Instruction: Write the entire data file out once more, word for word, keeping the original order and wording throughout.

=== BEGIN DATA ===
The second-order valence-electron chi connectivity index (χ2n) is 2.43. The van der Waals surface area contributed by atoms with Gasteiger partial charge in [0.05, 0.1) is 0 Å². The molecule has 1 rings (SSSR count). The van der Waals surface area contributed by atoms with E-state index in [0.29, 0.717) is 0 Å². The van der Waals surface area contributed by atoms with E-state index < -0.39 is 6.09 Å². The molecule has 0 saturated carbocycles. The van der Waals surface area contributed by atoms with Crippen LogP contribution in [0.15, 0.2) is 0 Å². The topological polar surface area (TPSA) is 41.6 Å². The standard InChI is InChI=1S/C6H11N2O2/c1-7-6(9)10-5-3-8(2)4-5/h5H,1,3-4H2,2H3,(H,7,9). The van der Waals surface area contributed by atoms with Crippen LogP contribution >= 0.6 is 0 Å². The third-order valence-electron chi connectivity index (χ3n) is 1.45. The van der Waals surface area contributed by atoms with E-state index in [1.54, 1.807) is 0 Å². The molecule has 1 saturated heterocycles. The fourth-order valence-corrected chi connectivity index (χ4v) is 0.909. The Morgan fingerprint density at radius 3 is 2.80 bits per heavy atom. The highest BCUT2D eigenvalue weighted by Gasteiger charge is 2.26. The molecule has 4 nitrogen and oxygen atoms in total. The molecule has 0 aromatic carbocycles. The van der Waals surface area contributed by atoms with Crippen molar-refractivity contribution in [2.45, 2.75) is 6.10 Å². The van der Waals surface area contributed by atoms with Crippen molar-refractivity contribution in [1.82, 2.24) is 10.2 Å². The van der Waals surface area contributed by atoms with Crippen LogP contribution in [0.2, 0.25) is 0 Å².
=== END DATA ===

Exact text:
The second-order valence-electron chi connectivity index (χ2n) is 2.43. The van der Waals surface area contributed by atoms with Gasteiger partial charge in [0.05, 0.1) is 0 Å². The molecule has 1 rings (SSSR count). The van der Waals surface area contributed by atoms with E-state index in [0.29, 0.717) is 0 Å². The van der Waals surface area contributed by atoms with E-state index < -0.39 is 6.09 Å². The molecule has 0 saturated carbocycles. The van der Waals surface area contributed by atoms with Crippen LogP contribution in [0.15, 0.2) is 0 Å². The topological polar surface area (TPSA) is 41.6 Å². The standard InChI is InChI=1S/C6H11N2O2/c1-7-6(9)10-5-3-8(2)4-5/h5H,1,3-4H2,2H3,(H,7,9). The van der Waals surface area contributed by atoms with Crippen LogP contribution >= 0.6 is 0 Å². The third-order valence-electron chi connectivity index (χ3n) is 1.45. The van der Waals surface area contributed by atoms with E-state index in [1.54, 1.807) is 0 Å². The molecule has 1 saturated heterocycles. The fourth-order valence-corrected chi connectivity index (χ4v) is 0.909. The Morgan fingerprint density at radius 3 is 2.80 bits per heavy atom. The highest BCUT2D eigenvalue weighted by Gasteiger charge is 2.26. The molecule has 4 nitrogen and oxygen atoms in total. The molecule has 0 aromatic carbocycles. The van der Waals surface area contributed by atoms with Crippen molar-refractivity contribution in [2.45, 2.75) is 6.10 Å². The van der Waals surface area contributed by atoms with Crippen molar-refractivity contribution in [1.82, 2.24) is 10.2 Å². The van der Waals surface area contributed by atoms with Crippen LogP contribution in [0.2, 0.25) is 0 Å².